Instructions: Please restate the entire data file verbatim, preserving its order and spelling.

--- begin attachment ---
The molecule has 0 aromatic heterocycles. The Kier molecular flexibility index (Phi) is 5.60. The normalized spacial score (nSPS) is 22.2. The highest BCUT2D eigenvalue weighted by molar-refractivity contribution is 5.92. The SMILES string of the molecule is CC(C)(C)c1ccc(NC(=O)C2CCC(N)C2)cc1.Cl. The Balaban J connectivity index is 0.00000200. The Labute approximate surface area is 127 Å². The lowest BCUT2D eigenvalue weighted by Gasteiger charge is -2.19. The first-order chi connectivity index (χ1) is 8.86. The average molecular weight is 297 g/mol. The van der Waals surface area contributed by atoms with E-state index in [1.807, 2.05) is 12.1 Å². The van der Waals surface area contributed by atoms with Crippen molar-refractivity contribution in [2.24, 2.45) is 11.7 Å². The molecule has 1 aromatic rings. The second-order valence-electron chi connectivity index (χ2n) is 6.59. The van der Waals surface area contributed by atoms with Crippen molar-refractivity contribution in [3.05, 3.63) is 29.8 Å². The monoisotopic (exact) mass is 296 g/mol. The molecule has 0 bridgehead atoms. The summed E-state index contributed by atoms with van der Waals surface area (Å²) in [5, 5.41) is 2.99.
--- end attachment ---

The molecule has 0 aromatic heterocycles. The Kier molecular flexibility index (Phi) is 5.60. The normalized spacial score (nSPS) is 22.2. The highest BCUT2D eigenvalue weighted by molar-refractivity contribution is 5.92. The SMILES string of the molecule is CC(C)(C)c1ccc(NC(=O)C2CCC(N)C2)cc1.Cl. The Balaban J connectivity index is 0.00000200. The Labute approximate surface area is 127 Å². The lowest BCUT2D eigenvalue weighted by Gasteiger charge is -2.19. The first-order chi connectivity index (χ1) is 8.86. The average molecular weight is 297 g/mol. The van der Waals surface area contributed by atoms with E-state index in [1.807, 2.05) is 12.1 Å². The van der Waals surface area contributed by atoms with Crippen molar-refractivity contribution in [2.24, 2.45) is 11.7 Å². The molecule has 1 aromatic rings. The second-order valence-electron chi connectivity index (χ2n) is 6.59. The van der Waals surface area contributed by atoms with Crippen molar-refractivity contribution in [3.05, 3.63) is 29.8 Å². The monoisotopic (exact) mass is 296 g/mol. The molecule has 0 bridgehead atoms. The summed E-state index contributed by atoms with van der Waals surface area (Å²) in [5, 5.41) is 2.99.